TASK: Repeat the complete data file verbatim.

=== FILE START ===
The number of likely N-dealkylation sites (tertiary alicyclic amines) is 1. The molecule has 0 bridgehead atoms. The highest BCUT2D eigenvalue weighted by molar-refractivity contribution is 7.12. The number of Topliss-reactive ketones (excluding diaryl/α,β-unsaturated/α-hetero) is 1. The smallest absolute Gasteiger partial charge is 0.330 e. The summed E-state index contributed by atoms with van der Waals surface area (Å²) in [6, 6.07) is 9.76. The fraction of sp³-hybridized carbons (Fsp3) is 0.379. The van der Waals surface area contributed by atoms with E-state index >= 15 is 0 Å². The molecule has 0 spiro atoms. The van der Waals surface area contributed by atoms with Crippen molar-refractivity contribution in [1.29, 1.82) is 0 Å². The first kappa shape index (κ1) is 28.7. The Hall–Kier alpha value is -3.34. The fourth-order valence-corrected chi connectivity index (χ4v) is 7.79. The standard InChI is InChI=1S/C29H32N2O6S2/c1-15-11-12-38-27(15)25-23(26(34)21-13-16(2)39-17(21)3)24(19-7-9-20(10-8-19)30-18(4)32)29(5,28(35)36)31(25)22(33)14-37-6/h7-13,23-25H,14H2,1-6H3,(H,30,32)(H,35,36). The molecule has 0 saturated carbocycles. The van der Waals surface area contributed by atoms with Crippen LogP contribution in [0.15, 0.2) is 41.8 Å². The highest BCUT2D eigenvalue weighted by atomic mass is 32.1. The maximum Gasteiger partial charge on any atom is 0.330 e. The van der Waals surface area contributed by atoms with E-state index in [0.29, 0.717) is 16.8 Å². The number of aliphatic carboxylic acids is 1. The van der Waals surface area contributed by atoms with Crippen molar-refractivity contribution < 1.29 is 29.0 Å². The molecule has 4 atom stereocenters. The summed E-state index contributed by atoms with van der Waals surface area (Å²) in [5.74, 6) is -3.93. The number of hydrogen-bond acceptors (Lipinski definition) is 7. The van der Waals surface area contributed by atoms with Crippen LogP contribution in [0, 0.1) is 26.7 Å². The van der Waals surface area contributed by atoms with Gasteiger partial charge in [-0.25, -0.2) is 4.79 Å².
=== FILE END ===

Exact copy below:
The number of likely N-dealkylation sites (tertiary alicyclic amines) is 1. The molecule has 0 bridgehead atoms. The highest BCUT2D eigenvalue weighted by molar-refractivity contribution is 7.12. The number of Topliss-reactive ketones (excluding diaryl/α,β-unsaturated/α-hetero) is 1. The smallest absolute Gasteiger partial charge is 0.330 e. The summed E-state index contributed by atoms with van der Waals surface area (Å²) in [6, 6.07) is 9.76. The fraction of sp³-hybridized carbons (Fsp3) is 0.379. The van der Waals surface area contributed by atoms with E-state index >= 15 is 0 Å². The molecule has 0 spiro atoms. The van der Waals surface area contributed by atoms with Crippen molar-refractivity contribution in [1.29, 1.82) is 0 Å². The first kappa shape index (κ1) is 28.7. The Hall–Kier alpha value is -3.34. The fourth-order valence-corrected chi connectivity index (χ4v) is 7.79. The standard InChI is InChI=1S/C29H32N2O6S2/c1-15-11-12-38-27(15)25-23(26(34)21-13-16(2)39-17(21)3)24(19-7-9-20(10-8-19)30-18(4)32)29(5,28(35)36)31(25)22(33)14-37-6/h7-13,23-25H,14H2,1-6H3,(H,30,32)(H,35,36). The molecule has 0 saturated carbocycles. The van der Waals surface area contributed by atoms with Crippen LogP contribution in [0.15, 0.2) is 41.8 Å². The highest BCUT2D eigenvalue weighted by atomic mass is 32.1. The maximum Gasteiger partial charge on any atom is 0.330 e. The van der Waals surface area contributed by atoms with E-state index in [0.29, 0.717) is 16.8 Å². The number of aliphatic carboxylic acids is 1. The van der Waals surface area contributed by atoms with Crippen molar-refractivity contribution < 1.29 is 29.0 Å². The molecule has 4 atom stereocenters. The summed E-state index contributed by atoms with van der Waals surface area (Å²) in [5.74, 6) is -3.93. The number of hydrogen-bond acceptors (Lipinski definition) is 7. The van der Waals surface area contributed by atoms with Crippen LogP contribution in [0, 0.1) is 26.7 Å². The van der Waals surface area contributed by atoms with Gasteiger partial charge in [-0.25, -0.2) is 4.79 Å².